I’ve been interested in making my own campaign setting for probably 10 years or so, originally starting with the idea of detailing the elven realms of Eaerlann and Illefarn from the Forgotten Realms as they would have been 4,000 years in the past. I had been playing a Neverwinter Nights campaign online, which was set around the High Forest and involved some 100 regular players. I also became one of the assistant DMs and main map builder for the forest areas. My own character belonged to a gang of elven and half-elven rangers and druids (which had a bit of a nonviolent feud with another group of elven wizards and clerics that was much more LG high elves compared to our CN scoundrels), and since then it’s always been my goal to make a true wilderness campaign that deals entirely with druids, rangers, spirits, and monsters.
And I have to admit, in all these years I never really found an answer to the question how one would actually pull that off well. Now I feel that I’ve reached the conclusion that the actual answer is: You don’t.
The wilderness does offer plenty of challenges and obstacles to overcome, but it’s really poorly equipped to provide the players with goals. The wilderness is something you move through, but neither the source of adventures nor the destination. There might be ways to actually pull it off, but for the kinds of heroic activities I have in mind, each adventure needs to start in the frontier. It would be very difficult to have an ocean campaign without ports or a desert campaign without a single oasis. No matter how interesting your wilderness is, it does not create adventures. People create adventures. Anything that happens in the wilderness isn’t really of any concern to the players until it starts to affect people. The forest is on fire? The whole valley drowned by a flood? Move out of the way, crisis averted, threat overcome. Nothing to see here. Move along.
I’ve been of the opinion that good settings are not defined by their environment, any locations, or their history, but entirely by the people who currently inhabit it and the way they interact. You could call it the Mass Effect paradigm, as that’s usually the example I give as a perfect execution of this principle. You don’t know anything about the planets you visit and almost no specifics about their history, but you pretty soon figure out what makes the people tick and that leads to the best videogame RPGs I’ve ever come across. It’s obvious in hindsight, but if this is what interests and fascinates me the most about settings then it obviously should also be part of the approach to adventures. If the world is about the people, then the adventures also need to be about people. And the next closest place to the wilderness that has good numbers of people is the frontier.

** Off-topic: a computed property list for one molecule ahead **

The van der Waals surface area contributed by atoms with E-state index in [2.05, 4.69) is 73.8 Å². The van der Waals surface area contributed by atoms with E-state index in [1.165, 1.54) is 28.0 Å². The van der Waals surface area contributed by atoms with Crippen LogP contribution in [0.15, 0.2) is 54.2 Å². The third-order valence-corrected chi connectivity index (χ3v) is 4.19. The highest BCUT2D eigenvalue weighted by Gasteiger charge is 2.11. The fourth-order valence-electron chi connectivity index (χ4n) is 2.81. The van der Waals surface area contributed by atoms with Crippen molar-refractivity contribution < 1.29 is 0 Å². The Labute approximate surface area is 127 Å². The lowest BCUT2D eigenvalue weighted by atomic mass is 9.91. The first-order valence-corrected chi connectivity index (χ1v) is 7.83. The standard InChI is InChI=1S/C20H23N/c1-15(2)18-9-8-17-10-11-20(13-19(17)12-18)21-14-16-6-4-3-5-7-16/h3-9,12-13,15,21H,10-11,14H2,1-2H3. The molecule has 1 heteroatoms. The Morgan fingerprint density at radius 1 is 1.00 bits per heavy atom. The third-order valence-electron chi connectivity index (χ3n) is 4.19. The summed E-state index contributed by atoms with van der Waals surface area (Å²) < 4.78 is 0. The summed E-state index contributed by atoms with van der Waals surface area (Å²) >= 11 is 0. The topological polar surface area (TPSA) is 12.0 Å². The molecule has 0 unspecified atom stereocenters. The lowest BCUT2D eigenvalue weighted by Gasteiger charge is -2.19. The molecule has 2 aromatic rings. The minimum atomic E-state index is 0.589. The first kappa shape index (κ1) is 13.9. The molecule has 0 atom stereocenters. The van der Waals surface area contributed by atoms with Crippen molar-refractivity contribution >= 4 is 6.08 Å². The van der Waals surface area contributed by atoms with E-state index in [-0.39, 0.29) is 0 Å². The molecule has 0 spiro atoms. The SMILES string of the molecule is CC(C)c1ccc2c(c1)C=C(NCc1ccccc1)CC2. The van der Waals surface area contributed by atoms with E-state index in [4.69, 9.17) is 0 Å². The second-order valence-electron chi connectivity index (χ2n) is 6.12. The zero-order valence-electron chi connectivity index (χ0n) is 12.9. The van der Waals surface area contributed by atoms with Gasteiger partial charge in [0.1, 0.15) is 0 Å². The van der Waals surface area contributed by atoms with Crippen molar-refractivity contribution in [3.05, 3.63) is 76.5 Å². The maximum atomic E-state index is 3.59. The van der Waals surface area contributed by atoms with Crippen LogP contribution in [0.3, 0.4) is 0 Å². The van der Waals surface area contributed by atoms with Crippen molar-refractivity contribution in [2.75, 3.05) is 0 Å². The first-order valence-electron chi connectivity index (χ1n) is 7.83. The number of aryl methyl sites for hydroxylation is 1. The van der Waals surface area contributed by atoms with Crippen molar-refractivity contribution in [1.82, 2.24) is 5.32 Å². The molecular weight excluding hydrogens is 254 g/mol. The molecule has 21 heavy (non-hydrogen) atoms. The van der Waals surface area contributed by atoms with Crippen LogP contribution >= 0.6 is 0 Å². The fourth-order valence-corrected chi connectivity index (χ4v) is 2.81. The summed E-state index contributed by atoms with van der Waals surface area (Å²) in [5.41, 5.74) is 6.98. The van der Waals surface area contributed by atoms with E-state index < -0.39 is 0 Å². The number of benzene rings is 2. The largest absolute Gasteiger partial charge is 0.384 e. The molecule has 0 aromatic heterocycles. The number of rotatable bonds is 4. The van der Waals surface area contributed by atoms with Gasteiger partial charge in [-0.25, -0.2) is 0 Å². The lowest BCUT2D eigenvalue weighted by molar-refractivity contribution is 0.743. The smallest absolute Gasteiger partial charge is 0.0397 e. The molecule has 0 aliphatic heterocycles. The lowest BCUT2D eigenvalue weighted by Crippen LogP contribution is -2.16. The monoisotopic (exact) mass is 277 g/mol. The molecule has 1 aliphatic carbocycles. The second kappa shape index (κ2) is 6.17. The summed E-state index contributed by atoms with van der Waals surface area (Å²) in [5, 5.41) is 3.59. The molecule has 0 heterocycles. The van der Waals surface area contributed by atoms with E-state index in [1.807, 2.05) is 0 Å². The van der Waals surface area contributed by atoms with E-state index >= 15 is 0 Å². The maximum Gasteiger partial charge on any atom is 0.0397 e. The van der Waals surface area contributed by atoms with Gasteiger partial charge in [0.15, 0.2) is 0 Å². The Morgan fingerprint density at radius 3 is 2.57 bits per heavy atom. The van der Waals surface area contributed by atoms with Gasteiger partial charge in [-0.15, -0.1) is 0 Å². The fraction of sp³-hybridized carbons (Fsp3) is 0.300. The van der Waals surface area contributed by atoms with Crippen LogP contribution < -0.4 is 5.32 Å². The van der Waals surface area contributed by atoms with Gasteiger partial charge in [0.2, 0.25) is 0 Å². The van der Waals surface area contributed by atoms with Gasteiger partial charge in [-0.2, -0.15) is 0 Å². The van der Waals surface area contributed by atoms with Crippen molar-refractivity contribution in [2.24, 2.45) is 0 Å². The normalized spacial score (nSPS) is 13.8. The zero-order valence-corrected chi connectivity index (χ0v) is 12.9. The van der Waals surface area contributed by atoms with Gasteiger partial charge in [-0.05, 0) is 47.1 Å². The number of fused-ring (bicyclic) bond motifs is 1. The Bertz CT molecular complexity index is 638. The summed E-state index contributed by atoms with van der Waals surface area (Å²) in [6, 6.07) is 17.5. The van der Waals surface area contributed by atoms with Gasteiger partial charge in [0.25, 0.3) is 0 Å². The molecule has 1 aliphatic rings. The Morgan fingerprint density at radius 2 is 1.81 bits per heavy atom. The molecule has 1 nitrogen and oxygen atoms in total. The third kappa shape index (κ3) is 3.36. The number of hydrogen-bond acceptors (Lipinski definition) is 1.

Usually the frontier is thought off as the border between the civilized lands and the wilderness. However, with the Ancient Lands I want to focus on adventures that move back and forth between the frontier and the wild, and create a world inspired by pulp adventures, Greek myth, Viking sagas, and the Bronze Age. So it’s not actually having any civilized lands at all. Great empires did exist in some places in the Bronze Age and they dominate our perception of that period because they invented writing and build stone monuments. But they were few and limited to small regions. And while Greek myth is full of kings living in big cities, those are most often more like castles ruled by a very minor lord. The big battles against the Persians were much later and I wouldn’t be surprised if the Persians thought of them as some minor embarasment on one of their outermost borders. While calling all settled areas in the Ancient Lands frontiers might not be technically correct, I think it’s a good method to focus my own thoughts. The most frequent and annoying problem I tend to run into with this setting is focusing way too much on the port cities and unconsciously turning them into generic civilized kingdoms. Calling the whole setting a frontier setting will hopefully help me to keep my sight focused on the sources I want to actually draw inspiration from instead of turning towards the more familiar and common archetypes in fantasy.